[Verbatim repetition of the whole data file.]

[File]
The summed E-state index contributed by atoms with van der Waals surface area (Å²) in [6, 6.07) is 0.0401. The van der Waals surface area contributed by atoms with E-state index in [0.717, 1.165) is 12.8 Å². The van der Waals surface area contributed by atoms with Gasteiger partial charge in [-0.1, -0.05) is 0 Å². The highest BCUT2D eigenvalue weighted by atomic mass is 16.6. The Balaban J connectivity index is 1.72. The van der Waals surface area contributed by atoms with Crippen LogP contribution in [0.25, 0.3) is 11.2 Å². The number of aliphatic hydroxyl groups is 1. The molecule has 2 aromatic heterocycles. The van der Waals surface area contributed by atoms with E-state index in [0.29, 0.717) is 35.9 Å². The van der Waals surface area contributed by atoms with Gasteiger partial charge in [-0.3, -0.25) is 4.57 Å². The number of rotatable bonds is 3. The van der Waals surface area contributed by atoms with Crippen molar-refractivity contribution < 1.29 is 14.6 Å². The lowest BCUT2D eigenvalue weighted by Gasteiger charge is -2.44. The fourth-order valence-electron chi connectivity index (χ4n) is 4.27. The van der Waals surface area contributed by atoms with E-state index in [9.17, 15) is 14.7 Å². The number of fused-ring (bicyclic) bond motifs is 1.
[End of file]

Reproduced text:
The summed E-state index contributed by atoms with van der Waals surface area (Å²) in [6, 6.07) is 0.0401. The van der Waals surface area contributed by atoms with E-state index in [0.717, 1.165) is 12.8 Å². The van der Waals surface area contributed by atoms with Gasteiger partial charge in [-0.1, -0.05) is 0 Å². The highest BCUT2D eigenvalue weighted by atomic mass is 16.6. The Balaban J connectivity index is 1.72. The van der Waals surface area contributed by atoms with Crippen LogP contribution in [0.25, 0.3) is 11.2 Å². The number of aliphatic hydroxyl groups is 1. The molecule has 2 aromatic heterocycles. The van der Waals surface area contributed by atoms with E-state index in [0.29, 0.717) is 35.9 Å². The van der Waals surface area contributed by atoms with Gasteiger partial charge in [-0.3, -0.25) is 4.57 Å². The number of rotatable bonds is 3. The van der Waals surface area contributed by atoms with Crippen molar-refractivity contribution < 1.29 is 14.6 Å². The lowest BCUT2D eigenvalue weighted by Gasteiger charge is -2.44. The fourth-order valence-electron chi connectivity index (χ4n) is 4.27. The van der Waals surface area contributed by atoms with E-state index in [9.17, 15) is 14.7 Å². The number of fused-ring (bicyclic) bond motifs is 1.